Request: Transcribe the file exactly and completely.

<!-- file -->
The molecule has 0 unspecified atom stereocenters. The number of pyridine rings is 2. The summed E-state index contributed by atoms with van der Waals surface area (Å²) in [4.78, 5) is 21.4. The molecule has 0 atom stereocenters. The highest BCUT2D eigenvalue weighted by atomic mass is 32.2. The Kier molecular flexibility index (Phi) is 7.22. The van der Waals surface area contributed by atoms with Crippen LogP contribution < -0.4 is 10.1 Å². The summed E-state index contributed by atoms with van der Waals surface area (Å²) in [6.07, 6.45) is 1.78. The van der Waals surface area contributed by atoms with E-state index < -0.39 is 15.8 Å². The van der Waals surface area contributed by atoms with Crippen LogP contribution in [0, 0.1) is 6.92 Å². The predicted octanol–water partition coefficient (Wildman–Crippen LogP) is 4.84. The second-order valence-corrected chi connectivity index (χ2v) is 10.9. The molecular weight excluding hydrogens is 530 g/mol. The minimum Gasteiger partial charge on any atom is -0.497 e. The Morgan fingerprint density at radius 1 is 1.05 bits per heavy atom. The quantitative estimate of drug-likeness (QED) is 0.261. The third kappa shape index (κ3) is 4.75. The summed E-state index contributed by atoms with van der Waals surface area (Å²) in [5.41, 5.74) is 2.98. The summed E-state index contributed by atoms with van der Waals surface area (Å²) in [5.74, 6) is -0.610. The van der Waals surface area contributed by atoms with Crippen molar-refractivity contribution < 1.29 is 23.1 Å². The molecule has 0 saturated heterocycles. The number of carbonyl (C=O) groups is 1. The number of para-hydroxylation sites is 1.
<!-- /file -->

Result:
The molecule has 0 unspecified atom stereocenters. The number of pyridine rings is 2. The summed E-state index contributed by atoms with van der Waals surface area (Å²) in [4.78, 5) is 21.4. The molecule has 0 atom stereocenters. The highest BCUT2D eigenvalue weighted by atomic mass is 32.2. The Kier molecular flexibility index (Phi) is 7.22. The van der Waals surface area contributed by atoms with Crippen LogP contribution < -0.4 is 10.1 Å². The summed E-state index contributed by atoms with van der Waals surface area (Å²) in [6.07, 6.45) is 1.78. The van der Waals surface area contributed by atoms with E-state index < -0.39 is 15.8 Å². The van der Waals surface area contributed by atoms with Crippen LogP contribution in [0, 0.1) is 6.92 Å². The predicted octanol–water partition coefficient (Wildman–Crippen LogP) is 4.84. The second-order valence-corrected chi connectivity index (χ2v) is 10.9. The molecular weight excluding hydrogens is 530 g/mol. The minimum Gasteiger partial charge on any atom is -0.497 e. The Morgan fingerprint density at radius 1 is 1.05 bits per heavy atom. The quantitative estimate of drug-likeness (QED) is 0.261. The third kappa shape index (κ3) is 4.75. The summed E-state index contributed by atoms with van der Waals surface area (Å²) in [5.41, 5.74) is 2.98. The summed E-state index contributed by atoms with van der Waals surface area (Å²) in [5.74, 6) is -0.610. The van der Waals surface area contributed by atoms with Crippen molar-refractivity contribution < 1.29 is 23.1 Å². The molecule has 0 saturated heterocycles. The number of carbonyl (C=O) groups is 1. The number of para-hydroxylation sites is 1.